Three or four years passed without working at the Falco anymore. But after that bad period of time Giovanni decided that he did not want to give up his project. Beginning again after some years was not easy. He started spending every weekend working at the Falco again. He assembled the engine and the propeller.

In the meanwhile some people started hearing that there was this man who was building a plane all alone. Some journalists both from local newspapers and specialised magazines came to see and asked for an interview. Giovanni has always tried to avoid all this kind of things because of his reserved character. And also because he was not building the plane in order to have a sort of notoriety but just because he liked building it. He always said that when he finished it, he would had liked to fly with his wife during their holidays.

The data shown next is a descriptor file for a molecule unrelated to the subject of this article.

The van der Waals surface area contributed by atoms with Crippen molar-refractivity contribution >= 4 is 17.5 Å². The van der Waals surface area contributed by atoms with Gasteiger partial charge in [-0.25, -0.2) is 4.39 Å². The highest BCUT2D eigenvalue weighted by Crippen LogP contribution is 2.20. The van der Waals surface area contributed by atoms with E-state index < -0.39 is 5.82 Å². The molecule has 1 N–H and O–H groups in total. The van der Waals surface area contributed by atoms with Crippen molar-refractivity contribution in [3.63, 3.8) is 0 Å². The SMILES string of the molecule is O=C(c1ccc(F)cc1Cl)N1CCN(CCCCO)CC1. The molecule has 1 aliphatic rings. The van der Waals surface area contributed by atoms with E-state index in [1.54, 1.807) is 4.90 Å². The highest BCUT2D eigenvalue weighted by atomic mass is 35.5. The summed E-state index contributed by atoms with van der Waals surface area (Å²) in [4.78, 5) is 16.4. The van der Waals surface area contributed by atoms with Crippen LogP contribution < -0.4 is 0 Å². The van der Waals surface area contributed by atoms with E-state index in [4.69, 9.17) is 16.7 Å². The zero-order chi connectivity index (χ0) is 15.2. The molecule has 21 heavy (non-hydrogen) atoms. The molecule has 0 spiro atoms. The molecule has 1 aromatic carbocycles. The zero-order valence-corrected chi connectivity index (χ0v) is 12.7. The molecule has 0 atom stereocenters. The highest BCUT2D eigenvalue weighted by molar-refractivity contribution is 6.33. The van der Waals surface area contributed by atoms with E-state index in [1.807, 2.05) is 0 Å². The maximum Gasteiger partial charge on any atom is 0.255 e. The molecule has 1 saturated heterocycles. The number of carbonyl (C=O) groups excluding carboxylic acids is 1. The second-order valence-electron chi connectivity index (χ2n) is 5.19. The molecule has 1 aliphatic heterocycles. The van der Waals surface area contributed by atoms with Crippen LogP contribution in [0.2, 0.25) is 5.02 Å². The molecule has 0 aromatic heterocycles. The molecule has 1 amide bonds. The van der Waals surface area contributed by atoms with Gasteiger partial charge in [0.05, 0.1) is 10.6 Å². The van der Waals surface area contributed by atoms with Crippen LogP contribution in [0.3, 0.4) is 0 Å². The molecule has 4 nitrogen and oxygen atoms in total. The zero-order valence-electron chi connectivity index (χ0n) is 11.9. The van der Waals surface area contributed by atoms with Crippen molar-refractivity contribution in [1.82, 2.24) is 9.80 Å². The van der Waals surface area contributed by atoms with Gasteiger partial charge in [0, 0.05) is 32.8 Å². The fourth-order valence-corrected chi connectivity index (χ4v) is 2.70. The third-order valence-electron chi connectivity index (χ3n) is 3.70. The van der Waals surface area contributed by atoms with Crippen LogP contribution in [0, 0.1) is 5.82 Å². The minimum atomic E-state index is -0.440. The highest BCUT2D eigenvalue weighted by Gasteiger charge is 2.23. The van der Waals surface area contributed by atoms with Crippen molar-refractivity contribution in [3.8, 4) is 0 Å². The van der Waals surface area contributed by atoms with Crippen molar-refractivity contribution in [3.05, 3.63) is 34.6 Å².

About ten years ago the wide ground floor of the country house became really too small to carry on working at the Falco, and he had to move it. Well, you know, moving a plane (which can’t fly, yet!) is not so easy. So it was a hard job. First of all he needed to ask for the permission to pull down a wall of the store room to get out the plane. In the meanwhile Giovanni had designed and built a special truck on which he could put the plane for the moving.

On the planned day a helicopter came and hooked the truck with the plane on it. It was an incredible and unforgettable day at the village. Everyone ran to see the show because of the noise made by the helicopter which landed on a field next to the house! The Falco was moved thirty kilometers away to a flying field. It stayed there in a hangar until the first flight. At that time, at a first look, the plane looked like it was almost complete, but all the instruments were missing.